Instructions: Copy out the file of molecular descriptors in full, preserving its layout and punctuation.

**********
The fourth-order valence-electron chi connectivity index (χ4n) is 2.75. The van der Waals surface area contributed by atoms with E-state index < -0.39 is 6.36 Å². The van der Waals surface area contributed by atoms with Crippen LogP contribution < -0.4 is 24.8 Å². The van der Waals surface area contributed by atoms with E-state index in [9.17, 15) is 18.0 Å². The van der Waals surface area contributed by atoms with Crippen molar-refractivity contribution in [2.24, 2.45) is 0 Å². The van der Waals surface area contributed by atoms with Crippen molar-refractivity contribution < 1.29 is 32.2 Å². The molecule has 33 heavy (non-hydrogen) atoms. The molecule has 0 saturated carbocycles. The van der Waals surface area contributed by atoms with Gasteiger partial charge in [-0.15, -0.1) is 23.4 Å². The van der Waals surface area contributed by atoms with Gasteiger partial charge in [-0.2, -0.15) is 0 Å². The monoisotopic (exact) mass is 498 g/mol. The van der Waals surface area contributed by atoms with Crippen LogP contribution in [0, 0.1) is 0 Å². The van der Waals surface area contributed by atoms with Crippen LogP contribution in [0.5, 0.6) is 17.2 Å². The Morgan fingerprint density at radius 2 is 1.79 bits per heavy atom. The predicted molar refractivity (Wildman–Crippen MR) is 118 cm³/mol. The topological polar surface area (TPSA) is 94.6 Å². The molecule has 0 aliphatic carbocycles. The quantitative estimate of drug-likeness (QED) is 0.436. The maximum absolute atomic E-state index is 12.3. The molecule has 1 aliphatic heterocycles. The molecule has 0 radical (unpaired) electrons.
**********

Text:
The fourth-order valence-electron chi connectivity index (χ4n) is 2.75. The van der Waals surface area contributed by atoms with E-state index < -0.39 is 6.36 Å². The van der Waals surface area contributed by atoms with Crippen LogP contribution < -0.4 is 24.8 Å². The van der Waals surface area contributed by atoms with E-state index in [9.17, 15) is 18.0 Å². The van der Waals surface area contributed by atoms with Crippen molar-refractivity contribution in [2.24, 2.45) is 0 Å². The van der Waals surface area contributed by atoms with Crippen molar-refractivity contribution < 1.29 is 32.2 Å². The molecule has 33 heavy (non-hydrogen) atoms. The molecule has 0 saturated carbocycles. The van der Waals surface area contributed by atoms with Gasteiger partial charge in [-0.15, -0.1) is 23.4 Å². The van der Waals surface area contributed by atoms with Gasteiger partial charge in [-0.2, -0.15) is 0 Å². The monoisotopic (exact) mass is 498 g/mol. The van der Waals surface area contributed by atoms with Crippen LogP contribution in [0, 0.1) is 0 Å². The van der Waals surface area contributed by atoms with Crippen LogP contribution in [0.5, 0.6) is 17.2 Å². The Morgan fingerprint density at radius 2 is 1.79 bits per heavy atom. The predicted molar refractivity (Wildman–Crippen MR) is 118 cm³/mol. The topological polar surface area (TPSA) is 94.6 Å². The molecule has 0 aliphatic carbocycles. The quantitative estimate of drug-likeness (QED) is 0.436. The maximum absolute atomic E-state index is 12.3. The molecule has 1 aliphatic heterocycles. The molecule has 0 radical (unpaired) electrons.